• Is your goal within the realm of possibility? How realistic is the goal given the constrains, such as team, timeline, financial resources, and the power over making the change? Potential benchmark against comparable industries to better know what can be accomplished.
  • Relevant
    • Does the organization care about this challenge being solved and is the effort really worthwhile? Are you the right person to lead this or is this the right place and time to implement the solution?
  • Time Bound
    • When will you accomplish the goal? Outline over time what you can do, similar to a 30/60/90 plan. What can you achieve in 30 days? 60 days? 90 days?

Example Problem Statement,

Bad Example,

The cost of non-quality for our parts is too high

Better Example,

In the last 4 months (When), the defect rate for the Support Housing, Part number DN609837B, has increased for machined surfaces. (What) The current defect rate has increased from 5% on average to 39%, where 50% of the defective parts are repairable and the rest are scrap. (Magnitude) Each non-conforming part causes a 3 day increase to assembly cycle time and has resulted in a cost of non-quality of $417,000 per month. (Impact)

The above example identifies a time-bound problem that is measurable within the given time-frame and illustrates the with numbers how you know there is a problem (39% from 5% increase in defect rate). The impact of this problem, as it relates to the business and the customer, is also clearly stated – the business cares about the increased cost, and the customer expects on-time-delivery of the parts. This is a problem statement ready to communicate to a team, coordinate stakeholders, and begin to develop a SMART goal.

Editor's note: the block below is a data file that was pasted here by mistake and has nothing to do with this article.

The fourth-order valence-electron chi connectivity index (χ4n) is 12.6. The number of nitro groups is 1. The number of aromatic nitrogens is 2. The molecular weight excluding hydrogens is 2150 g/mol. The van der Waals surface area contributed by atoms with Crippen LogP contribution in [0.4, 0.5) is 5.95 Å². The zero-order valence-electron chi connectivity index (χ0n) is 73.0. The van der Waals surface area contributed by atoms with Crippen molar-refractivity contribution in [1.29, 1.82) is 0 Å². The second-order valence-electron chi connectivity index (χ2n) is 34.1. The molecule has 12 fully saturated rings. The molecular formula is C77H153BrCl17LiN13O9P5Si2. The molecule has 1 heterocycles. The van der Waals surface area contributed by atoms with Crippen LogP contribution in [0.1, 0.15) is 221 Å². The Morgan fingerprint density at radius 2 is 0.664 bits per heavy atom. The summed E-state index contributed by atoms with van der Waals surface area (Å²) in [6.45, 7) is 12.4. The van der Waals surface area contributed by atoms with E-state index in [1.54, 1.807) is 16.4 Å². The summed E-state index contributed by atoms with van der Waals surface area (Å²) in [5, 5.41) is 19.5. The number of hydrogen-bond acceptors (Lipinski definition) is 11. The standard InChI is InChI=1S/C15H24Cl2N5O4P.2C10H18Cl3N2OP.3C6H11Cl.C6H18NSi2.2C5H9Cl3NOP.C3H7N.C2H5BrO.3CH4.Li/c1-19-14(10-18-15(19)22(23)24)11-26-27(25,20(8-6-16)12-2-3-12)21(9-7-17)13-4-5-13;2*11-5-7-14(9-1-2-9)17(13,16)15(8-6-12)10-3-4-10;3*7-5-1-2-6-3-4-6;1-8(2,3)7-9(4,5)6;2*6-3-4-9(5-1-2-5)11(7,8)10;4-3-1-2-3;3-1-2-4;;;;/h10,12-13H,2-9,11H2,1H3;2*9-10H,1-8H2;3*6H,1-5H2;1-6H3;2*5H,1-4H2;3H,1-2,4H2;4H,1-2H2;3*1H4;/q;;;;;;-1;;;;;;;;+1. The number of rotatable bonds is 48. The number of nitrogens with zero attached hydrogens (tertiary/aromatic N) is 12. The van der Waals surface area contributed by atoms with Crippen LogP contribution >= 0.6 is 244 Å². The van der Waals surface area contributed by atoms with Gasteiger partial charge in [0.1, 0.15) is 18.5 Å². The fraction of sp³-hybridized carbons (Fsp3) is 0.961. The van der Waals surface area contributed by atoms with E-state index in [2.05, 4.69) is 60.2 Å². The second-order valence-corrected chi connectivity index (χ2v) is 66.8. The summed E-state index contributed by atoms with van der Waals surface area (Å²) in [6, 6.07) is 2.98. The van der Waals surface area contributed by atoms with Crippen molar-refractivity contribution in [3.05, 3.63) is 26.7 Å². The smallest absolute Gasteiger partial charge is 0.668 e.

Organizing Factors as In Scope or Out of Scope

An important strategy to consider when undertaking a new project is to clearly identify and communicate the definition of your project. This usually starts by writing a problem statement, why it matters, and the goal or intended outcome. A key issue to consider as your project progresses is “Scope Creep”. Scope Creep is when outside influences affect what your project addresses and adds additional aspects to the scope and deliverable. This is a key issue that can often lead to programs never being completed, alienation of stakeholders, and never-ending projects. It is vital to the successful completion of large programs to communicate the problem, scope, and goal to the project stakeholders. (See Developing Team Roles & Responsibilities Post)

One tool to easily communicate what features, areas, or processes are in scope of your project and out of scope is the “In Frame/ Out of Frame” method. How we frame the problem will define the success and timeliness of outcomes.

How to Use it,

As seen in the above example, there are three loations to place factors,

  • Inside the Frame: Factors in the frame are factors IN the scope of the program. These are factors you will be actively looking to influence or change through the course of solving the problem and reaching the goal.
  • Outside the Frame: Factors outside the frame are factors OUT of scope for the program. These factors were specifically identified as some that may affect your challenge, but you have limited or no control on how to change or influence.
  • On the Frame: Factors on the frame are factors that could be of significance to the success of the program, but will not be actively worked or investigated. In the case actions and/or improvements are identified within factors on the frame, leverage the appropriate stakeholder for executing initiatives